Ever wonder what a tick expert looks at first when identifying a tick? If you know what we’re looking for, it will help you identify ticks, too, and also help you take a better tick picture to send to TickSpotters. As a citizen scientist, we encourage you to become familiar with three important parts of a tick’s anatomy, and be sure that your picture shows those parts clearly. Let’s get started. Here are three areas to look for in adult stage ticks:
All hard ticks have a scutum or “shield” on their top side. So, start by looking at the top side of the tick. In adult females, the scutum covers the front 1/3 of the body but in males it covers the entire body. The scutum lacks elasticity and never changes in size, even as the female tick engorges. Nymph and larval stage ticks also have a scutum covering the front 1/3. (review 3 slides in the gallery)
The scutum of adult stage ticks has somewhat unique characteristics that help tick experts distinguish one type of tick from another. We look for specific markings and coloration, shape, and the presence or absence of “eye spots”.
Ticks have 2 distinct body regions, the head (capitulum) and the body (idiosoma). The most distinctive components of the head are the palps and toothed hypostome, collectively called mouthparts. When a tick attaches to a host, the palps fold back, exposing the hypostome (a tick’s mouth). A pair of chelicerae (pronounced chel’icery) are located at the tip of the hypostome; the chelicerae work like a reciprocating saw to cut a hole in the skin into which the tick sinks its hypostome lined with rows of backward pointing barbs, which help hold the tick tightly in the skin while it blood feeds. Some ticks (notably blacklegged ticks and lone star ticks) have longer, straight mouthparts, while others have shorter straight (American dog ticks, Rocky Mountain wood ticks, Pacific Coast ticks) or shorter triangular-shaped (brown dog ticks) palps. The length of the mouthparts is one factor contributing to how hard or easy it is to remove different types of ticks. The shape and length of mouthparts can be a useful aid in tick identification but unfortunately, mouthparts often break off (because of the backward pointing barbs on the hypostome) and are left in the skin.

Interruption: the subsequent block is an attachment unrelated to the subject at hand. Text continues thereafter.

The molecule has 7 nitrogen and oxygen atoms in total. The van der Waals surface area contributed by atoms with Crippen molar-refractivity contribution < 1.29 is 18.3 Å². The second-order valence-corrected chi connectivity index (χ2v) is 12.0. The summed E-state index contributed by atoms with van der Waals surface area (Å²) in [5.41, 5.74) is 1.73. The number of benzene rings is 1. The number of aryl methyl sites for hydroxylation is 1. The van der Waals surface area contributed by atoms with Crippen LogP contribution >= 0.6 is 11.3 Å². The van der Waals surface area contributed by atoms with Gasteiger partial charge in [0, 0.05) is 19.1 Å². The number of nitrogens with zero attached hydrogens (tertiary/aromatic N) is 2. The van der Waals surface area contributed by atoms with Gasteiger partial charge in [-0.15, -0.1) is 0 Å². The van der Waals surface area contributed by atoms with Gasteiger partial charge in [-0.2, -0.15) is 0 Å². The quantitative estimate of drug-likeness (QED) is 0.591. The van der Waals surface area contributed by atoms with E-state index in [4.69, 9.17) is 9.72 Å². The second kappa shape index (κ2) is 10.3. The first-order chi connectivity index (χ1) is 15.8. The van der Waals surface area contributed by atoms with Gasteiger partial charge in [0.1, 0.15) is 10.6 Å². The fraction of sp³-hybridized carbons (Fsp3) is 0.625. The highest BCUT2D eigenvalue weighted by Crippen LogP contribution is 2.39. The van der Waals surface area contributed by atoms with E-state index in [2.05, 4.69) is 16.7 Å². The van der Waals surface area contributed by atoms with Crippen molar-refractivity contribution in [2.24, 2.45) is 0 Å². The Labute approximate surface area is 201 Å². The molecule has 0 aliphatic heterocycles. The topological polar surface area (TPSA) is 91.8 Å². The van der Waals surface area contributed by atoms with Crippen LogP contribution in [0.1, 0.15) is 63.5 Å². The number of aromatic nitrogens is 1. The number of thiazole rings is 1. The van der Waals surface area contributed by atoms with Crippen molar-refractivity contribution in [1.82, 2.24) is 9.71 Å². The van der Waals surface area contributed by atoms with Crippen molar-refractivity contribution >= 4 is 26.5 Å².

Festoons are small areas separated by short grooves located on the back margin of the tick. While their function is not known, the presence of festoons helps distinguish all other types of ticks from Ixodes ticks, which lack festoons.
Other Characteristics to Consider
In addition to the scutum, mouthparts, and festoons, TickExperts also use the most likely location of the tick encounter and the time of year to help identify ticks. Different types and life stages of ticks have their own typical season of activity, and some types have limited geographic distributions, too. Because ticks can move great distances when attached to hosts, we ask for a recent travel history to help guide our identification decision. Our Tick Activity map combines both season and location information to predict the most types of ticks most likely to be encountered across North America.